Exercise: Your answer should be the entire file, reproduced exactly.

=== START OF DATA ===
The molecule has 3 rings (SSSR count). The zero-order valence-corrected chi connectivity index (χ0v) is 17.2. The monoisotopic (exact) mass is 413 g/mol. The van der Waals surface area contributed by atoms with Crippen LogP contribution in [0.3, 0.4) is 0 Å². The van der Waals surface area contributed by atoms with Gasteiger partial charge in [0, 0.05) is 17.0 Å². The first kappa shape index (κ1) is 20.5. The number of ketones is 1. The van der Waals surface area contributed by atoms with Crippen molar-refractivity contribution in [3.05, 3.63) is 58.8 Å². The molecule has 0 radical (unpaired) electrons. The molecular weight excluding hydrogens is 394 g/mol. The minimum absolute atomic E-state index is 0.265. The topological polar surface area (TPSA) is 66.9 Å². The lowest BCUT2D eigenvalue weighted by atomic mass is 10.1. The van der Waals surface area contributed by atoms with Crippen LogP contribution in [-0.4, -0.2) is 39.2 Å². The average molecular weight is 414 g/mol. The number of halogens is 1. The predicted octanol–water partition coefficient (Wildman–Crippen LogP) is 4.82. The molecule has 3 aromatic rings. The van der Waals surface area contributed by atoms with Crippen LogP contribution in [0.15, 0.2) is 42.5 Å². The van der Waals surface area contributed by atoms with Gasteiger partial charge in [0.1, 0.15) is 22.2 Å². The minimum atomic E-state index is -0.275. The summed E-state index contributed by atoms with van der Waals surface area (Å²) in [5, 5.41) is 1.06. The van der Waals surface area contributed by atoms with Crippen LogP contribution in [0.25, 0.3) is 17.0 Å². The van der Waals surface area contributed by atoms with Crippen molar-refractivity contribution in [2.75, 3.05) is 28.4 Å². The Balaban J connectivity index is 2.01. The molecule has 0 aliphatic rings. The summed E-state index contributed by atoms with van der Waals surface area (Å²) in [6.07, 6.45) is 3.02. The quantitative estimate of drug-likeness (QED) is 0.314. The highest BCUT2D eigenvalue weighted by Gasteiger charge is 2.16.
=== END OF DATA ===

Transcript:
The molecule has 3 rings (SSSR count). The zero-order valence-corrected chi connectivity index (χ0v) is 17.2. The monoisotopic (exact) mass is 413 g/mol. The van der Waals surface area contributed by atoms with Crippen LogP contribution in [0.3, 0.4) is 0 Å². The van der Waals surface area contributed by atoms with Gasteiger partial charge in [0, 0.05) is 17.0 Å². The first kappa shape index (κ1) is 20.5. The number of ketones is 1. The van der Waals surface area contributed by atoms with Crippen molar-refractivity contribution in [3.05, 3.63) is 58.8 Å². The molecule has 0 radical (unpaired) electrons. The molecular weight excluding hydrogens is 394 g/mol. The minimum absolute atomic E-state index is 0.265. The topological polar surface area (TPSA) is 66.9 Å². The lowest BCUT2D eigenvalue weighted by atomic mass is 10.1. The van der Waals surface area contributed by atoms with Crippen LogP contribution in [-0.4, -0.2) is 39.2 Å². The average molecular weight is 414 g/mol. The number of halogens is 1. The predicted octanol–water partition coefficient (Wildman–Crippen LogP) is 4.82. The molecule has 3 aromatic rings. The van der Waals surface area contributed by atoms with Crippen LogP contribution in [0.15, 0.2) is 42.5 Å². The van der Waals surface area contributed by atoms with Gasteiger partial charge in [0.1, 0.15) is 22.2 Å². The minimum atomic E-state index is -0.275. The summed E-state index contributed by atoms with van der Waals surface area (Å²) in [5, 5.41) is 1.06. The van der Waals surface area contributed by atoms with Crippen LogP contribution in [0.25, 0.3) is 17.0 Å². The van der Waals surface area contributed by atoms with Crippen molar-refractivity contribution in [2.75, 3.05) is 28.4 Å². The Balaban J connectivity index is 2.01. The molecule has 0 aliphatic rings. The summed E-state index contributed by atoms with van der Waals surface area (Å²) in [6.07, 6.45) is 3.02. The quantitative estimate of drug-likeness (QED) is 0.314. The highest BCUT2D eigenvalue weighted by Gasteiger charge is 2.16.